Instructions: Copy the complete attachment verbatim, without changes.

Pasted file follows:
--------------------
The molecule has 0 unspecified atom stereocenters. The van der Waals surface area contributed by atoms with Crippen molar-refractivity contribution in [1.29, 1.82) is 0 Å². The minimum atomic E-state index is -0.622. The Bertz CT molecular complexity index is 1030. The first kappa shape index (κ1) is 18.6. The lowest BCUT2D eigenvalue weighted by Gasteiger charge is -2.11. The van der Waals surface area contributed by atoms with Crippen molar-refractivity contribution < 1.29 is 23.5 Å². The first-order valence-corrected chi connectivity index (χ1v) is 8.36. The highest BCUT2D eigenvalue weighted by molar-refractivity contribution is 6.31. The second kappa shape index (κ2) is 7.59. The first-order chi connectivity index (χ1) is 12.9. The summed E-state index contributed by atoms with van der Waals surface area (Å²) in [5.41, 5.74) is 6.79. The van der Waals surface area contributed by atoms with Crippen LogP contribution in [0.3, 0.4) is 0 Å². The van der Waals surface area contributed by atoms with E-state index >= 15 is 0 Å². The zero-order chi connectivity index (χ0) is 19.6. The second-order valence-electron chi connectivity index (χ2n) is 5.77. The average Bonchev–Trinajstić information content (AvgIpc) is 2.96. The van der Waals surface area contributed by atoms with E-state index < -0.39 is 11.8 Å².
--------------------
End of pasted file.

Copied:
The molecule has 0 unspecified atom stereocenters. The van der Waals surface area contributed by atoms with Crippen molar-refractivity contribution in [1.29, 1.82) is 0 Å². The minimum atomic E-state index is -0.622. The Bertz CT molecular complexity index is 1030. The first kappa shape index (κ1) is 18.6. The lowest BCUT2D eigenvalue weighted by Gasteiger charge is -2.11. The van der Waals surface area contributed by atoms with Crippen molar-refractivity contribution < 1.29 is 23.5 Å². The first-order valence-corrected chi connectivity index (χ1v) is 8.36. The highest BCUT2D eigenvalue weighted by molar-refractivity contribution is 6.31. The second kappa shape index (κ2) is 7.59. The first-order chi connectivity index (χ1) is 12.9. The summed E-state index contributed by atoms with van der Waals surface area (Å²) in [5.41, 5.74) is 6.79. The van der Waals surface area contributed by atoms with Crippen LogP contribution in [0.3, 0.4) is 0 Å². The van der Waals surface area contributed by atoms with E-state index >= 15 is 0 Å². The zero-order chi connectivity index (χ0) is 19.6. The second-order valence-electron chi connectivity index (χ2n) is 5.77. The average Bonchev–Trinajstić information content (AvgIpc) is 2.96. The van der Waals surface area contributed by atoms with E-state index < -0.39 is 11.8 Å².